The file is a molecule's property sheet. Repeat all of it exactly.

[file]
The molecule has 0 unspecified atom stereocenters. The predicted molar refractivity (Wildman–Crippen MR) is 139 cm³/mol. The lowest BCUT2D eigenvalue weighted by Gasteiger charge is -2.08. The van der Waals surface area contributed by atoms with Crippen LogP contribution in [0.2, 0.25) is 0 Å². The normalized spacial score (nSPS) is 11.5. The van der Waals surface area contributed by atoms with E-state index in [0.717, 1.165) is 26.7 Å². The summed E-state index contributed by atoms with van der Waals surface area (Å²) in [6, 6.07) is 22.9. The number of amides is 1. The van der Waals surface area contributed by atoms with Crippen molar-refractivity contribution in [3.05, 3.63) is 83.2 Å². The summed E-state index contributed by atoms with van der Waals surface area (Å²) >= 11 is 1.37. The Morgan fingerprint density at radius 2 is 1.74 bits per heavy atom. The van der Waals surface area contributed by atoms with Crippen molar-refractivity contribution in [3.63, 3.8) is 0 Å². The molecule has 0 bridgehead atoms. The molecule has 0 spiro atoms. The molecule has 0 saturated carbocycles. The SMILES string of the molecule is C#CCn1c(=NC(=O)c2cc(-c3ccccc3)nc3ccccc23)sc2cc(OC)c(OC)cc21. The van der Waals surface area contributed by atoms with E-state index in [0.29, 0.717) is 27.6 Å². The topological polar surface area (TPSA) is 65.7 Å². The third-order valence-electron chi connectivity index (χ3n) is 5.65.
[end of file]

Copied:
The molecule has 0 unspecified atom stereocenters. The predicted molar refractivity (Wildman–Crippen MR) is 139 cm³/mol. The lowest BCUT2D eigenvalue weighted by Gasteiger charge is -2.08. The van der Waals surface area contributed by atoms with Crippen LogP contribution in [0.2, 0.25) is 0 Å². The normalized spacial score (nSPS) is 11.5. The van der Waals surface area contributed by atoms with E-state index in [0.717, 1.165) is 26.7 Å². The summed E-state index contributed by atoms with van der Waals surface area (Å²) in [6, 6.07) is 22.9. The number of amides is 1. The van der Waals surface area contributed by atoms with Crippen molar-refractivity contribution in [3.05, 3.63) is 83.2 Å². The summed E-state index contributed by atoms with van der Waals surface area (Å²) >= 11 is 1.37. The Morgan fingerprint density at radius 2 is 1.74 bits per heavy atom. The van der Waals surface area contributed by atoms with Crippen molar-refractivity contribution in [3.63, 3.8) is 0 Å². The molecule has 0 bridgehead atoms. The molecule has 0 spiro atoms. The molecule has 0 saturated carbocycles. The SMILES string of the molecule is C#CCn1c(=NC(=O)c2cc(-c3ccccc3)nc3ccccc23)sc2cc(OC)c(OC)cc21. The van der Waals surface area contributed by atoms with E-state index in [0.29, 0.717) is 27.6 Å². The topological polar surface area (TPSA) is 65.7 Å². The third-order valence-electron chi connectivity index (χ3n) is 5.65.